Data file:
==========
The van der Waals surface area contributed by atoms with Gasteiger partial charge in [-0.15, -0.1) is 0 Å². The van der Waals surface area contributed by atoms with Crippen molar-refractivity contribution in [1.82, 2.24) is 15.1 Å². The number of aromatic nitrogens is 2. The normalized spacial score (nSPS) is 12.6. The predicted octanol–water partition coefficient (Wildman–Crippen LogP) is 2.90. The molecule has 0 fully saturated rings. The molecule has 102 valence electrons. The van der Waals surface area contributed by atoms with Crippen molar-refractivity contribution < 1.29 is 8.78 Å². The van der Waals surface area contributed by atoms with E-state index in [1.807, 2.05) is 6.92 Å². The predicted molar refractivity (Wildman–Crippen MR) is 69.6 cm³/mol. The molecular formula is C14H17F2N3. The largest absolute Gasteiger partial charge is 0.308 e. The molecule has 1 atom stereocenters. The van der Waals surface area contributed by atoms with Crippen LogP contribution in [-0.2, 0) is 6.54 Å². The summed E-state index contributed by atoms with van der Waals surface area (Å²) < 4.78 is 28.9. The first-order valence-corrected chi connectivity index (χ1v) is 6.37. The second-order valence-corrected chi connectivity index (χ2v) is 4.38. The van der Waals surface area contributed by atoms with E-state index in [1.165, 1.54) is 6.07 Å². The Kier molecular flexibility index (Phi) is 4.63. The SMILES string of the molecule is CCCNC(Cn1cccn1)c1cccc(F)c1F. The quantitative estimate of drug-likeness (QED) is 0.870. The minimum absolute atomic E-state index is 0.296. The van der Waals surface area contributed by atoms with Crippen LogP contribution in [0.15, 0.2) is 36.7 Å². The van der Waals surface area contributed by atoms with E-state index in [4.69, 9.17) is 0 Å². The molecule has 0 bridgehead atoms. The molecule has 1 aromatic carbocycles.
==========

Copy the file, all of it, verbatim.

The van der Waals surface area contributed by atoms with Gasteiger partial charge in [-0.15, -0.1) is 0 Å². The van der Waals surface area contributed by atoms with Crippen molar-refractivity contribution in [1.82, 2.24) is 15.1 Å². The number of aromatic nitrogens is 2. The normalized spacial score (nSPS) is 12.6. The predicted octanol–water partition coefficient (Wildman–Crippen LogP) is 2.90. The molecule has 0 fully saturated rings. The molecule has 102 valence electrons. The van der Waals surface area contributed by atoms with Crippen molar-refractivity contribution < 1.29 is 8.78 Å². The van der Waals surface area contributed by atoms with E-state index in [1.807, 2.05) is 6.92 Å². The predicted molar refractivity (Wildman–Crippen MR) is 69.6 cm³/mol. The molecular formula is C14H17F2N3. The largest absolute Gasteiger partial charge is 0.308 e. The molecule has 1 atom stereocenters. The van der Waals surface area contributed by atoms with Crippen LogP contribution in [-0.2, 0) is 6.54 Å². The summed E-state index contributed by atoms with van der Waals surface area (Å²) < 4.78 is 28.9. The first-order valence-corrected chi connectivity index (χ1v) is 6.37. The second-order valence-corrected chi connectivity index (χ2v) is 4.38. The van der Waals surface area contributed by atoms with E-state index in [1.165, 1.54) is 6.07 Å². The Kier molecular flexibility index (Phi) is 4.63. The SMILES string of the molecule is CCCNC(Cn1cccn1)c1cccc(F)c1F. The quantitative estimate of drug-likeness (QED) is 0.870. The minimum absolute atomic E-state index is 0.296. The van der Waals surface area contributed by atoms with Crippen LogP contribution in [0.15, 0.2) is 36.7 Å². The van der Waals surface area contributed by atoms with E-state index in [4.69, 9.17) is 0 Å². The molecule has 0 bridgehead atoms. The molecule has 1 aromatic carbocycles.